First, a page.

The sleeve of the container thus encases the tray. Furthermore, the sleeve has a top surface, a bottom surface, and two end faces. The end faces of the sleeve each have a top edge and a bottom edge with the distance between the top edge of each of the end faces being greater than the distance between the bottom edge of each of the end faces. Still further, with respect to the packets, each of them has an aperture formed therethrough. The packets are arranged in groups of ten with dividers sometimes placed between each group.
The sidewall includes a first sidewall portion, a second sidewall portion, a third sidewall portion, and a fourth sidewall portion. In the preferred embodiment of the tray used with the method of this invention, the first and third sidewall portions have the same dimensions, and said second and fourth sidewall portions have the same dimensions. In the preferred embodiment of the tray, each of the first and third sidewall portions have a recessed portion formed therein.
The rod is capable of being secured between the first sidewall portion and the third sidewall portion, with the ends of the rod terminating in the two recessed portions. Furthermore, each of the first, second, third, and fourth sidewall portions is of a trapezoidal shape.
Additionally, each of the first, second, third and fourth sidewall portions have a top edge and a bottom edge with the distance between the first sidewall portion top edge and the third sidewall portion top edge being greater than the distance between the first sidewall portion bottom edge and the third sidewall portion bottom edge. Furthermore, preferably the distance between the second sidewall portion top edge and the fourth sidewall portion top edge is greater than the distance between the second sidewall portion bottom edge and the fourth sidewall portion bottom edge.
The method includes the additional step of replacing the rod in the tray following the removal from the rod of a predetermined number of packets. With respect to the rod, a first end of the rod has a first end cap and a second end of the rod has a second end cap. The first end cap rests in the recessed portion of the first sidewall portion and the second end cap rests in the recessed portion of the third sidewall portion. The first end cap is preferably fixedly secured to the rod while the second end cap is detachably secured to the rod.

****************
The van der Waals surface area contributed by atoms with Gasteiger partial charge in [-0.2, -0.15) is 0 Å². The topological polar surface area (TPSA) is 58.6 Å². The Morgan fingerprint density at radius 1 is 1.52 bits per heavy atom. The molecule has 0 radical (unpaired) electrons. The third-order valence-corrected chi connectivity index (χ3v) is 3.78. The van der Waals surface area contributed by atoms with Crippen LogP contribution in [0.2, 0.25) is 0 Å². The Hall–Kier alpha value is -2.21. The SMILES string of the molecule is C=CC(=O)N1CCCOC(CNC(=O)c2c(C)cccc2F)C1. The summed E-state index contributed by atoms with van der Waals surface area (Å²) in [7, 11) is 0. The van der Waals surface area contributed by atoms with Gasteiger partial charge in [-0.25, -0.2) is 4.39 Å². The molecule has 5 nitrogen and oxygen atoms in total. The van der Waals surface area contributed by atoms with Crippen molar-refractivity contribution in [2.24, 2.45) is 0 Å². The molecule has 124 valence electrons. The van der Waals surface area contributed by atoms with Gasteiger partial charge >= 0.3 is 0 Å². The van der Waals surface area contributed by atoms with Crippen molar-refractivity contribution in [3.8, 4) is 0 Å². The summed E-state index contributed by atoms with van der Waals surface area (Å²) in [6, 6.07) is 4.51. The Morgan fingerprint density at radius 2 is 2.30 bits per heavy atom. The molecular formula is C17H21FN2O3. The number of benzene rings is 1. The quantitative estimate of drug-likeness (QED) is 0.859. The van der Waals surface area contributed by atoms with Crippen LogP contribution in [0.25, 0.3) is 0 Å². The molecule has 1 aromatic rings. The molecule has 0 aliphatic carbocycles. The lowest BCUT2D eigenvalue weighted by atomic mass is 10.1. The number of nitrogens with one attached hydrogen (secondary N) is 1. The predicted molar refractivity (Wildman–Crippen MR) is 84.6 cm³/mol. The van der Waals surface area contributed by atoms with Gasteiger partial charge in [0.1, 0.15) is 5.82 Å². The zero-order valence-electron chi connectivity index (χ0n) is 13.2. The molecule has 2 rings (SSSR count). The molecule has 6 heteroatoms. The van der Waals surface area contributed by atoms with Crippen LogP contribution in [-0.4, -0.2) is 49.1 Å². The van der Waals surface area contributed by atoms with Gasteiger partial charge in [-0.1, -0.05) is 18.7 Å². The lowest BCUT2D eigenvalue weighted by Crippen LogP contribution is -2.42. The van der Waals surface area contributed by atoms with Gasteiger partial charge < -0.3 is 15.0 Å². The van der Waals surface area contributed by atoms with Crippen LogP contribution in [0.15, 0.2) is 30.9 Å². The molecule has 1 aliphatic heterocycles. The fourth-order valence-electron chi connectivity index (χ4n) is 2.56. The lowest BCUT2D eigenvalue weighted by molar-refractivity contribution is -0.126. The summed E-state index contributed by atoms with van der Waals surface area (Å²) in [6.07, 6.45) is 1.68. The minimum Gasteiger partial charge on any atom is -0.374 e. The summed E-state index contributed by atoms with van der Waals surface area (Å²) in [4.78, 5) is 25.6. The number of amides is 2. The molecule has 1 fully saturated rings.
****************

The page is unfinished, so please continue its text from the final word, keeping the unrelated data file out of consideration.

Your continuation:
The method of the invention includes the additional step of removing the second end cap prior to removal from the rod of said predetermined number of packets. The method also includes the steps following the easy sliding removal from the rod of the predetermined number of packets of replacing the second end cap on the rod and replacing the rod in the tray. The method further includes the additional step of replacing the tray within the sleeve.
It is the primary object of the present invention to provide a method for assisting in the dispensing of pharmaceuticals, which method is easy to use, and which method makes use of existing technology relating to automated pharmacy systems.
Another objective of the invention is to respond to concerns about materials costs and the concommitant waste costs of the trays and sleeves.
Still another objective is to respond to concerns about the storage space of bagged inventory.
Yet still another objective is to respond to concerns about the labor cost associated with maintaining inventories for restocking.
Other objects and advantages of the invention will be apparent from the following description, the accompanying drawings and the appended claims.
FIG. 1 is a perspective view of a container for use in the method of this present invention.
FIG. 2 is a perspective view showing the container partially opened.
FIG. 3 is front elevational view of the tray component of the container.
FIG. 4 is a side elevational view of the tray component of the container.
FIG. 5 is a top plan view of the tray.
FIG. 6 is a perspective view of a portion of the means for retaining pharmaceuticals associated with the method of this invention.
FIG. 7 is a top plan view of the container in its pre-assembled state.
FIG. 8 is a front elevational view of the sleeve.
FIG. 9 is a rear elevational view of the sleeve.
FIG. 10 is a top plan view of the sleeve.
FIG. 11 is a bottom plan view of the sleeve.
FIG. 12 is a side elevational view of the sleeve.
Having reference to the drawings, attention is first directed to FIG. 1 which discloses a container for use in robotic drug retrieval systems, which container is designated generally by the numeral 10. In comparing FIGS. 1 and 2, it will be observed that container 10 has as its primary components a tray 12 and a sleeve 15. Both of these components in the preferred embodiment of the tray associated with the method of this invention are formed of cardboard of the type found in cardboard boxes, although other materials such as plastic or other paper products could be used.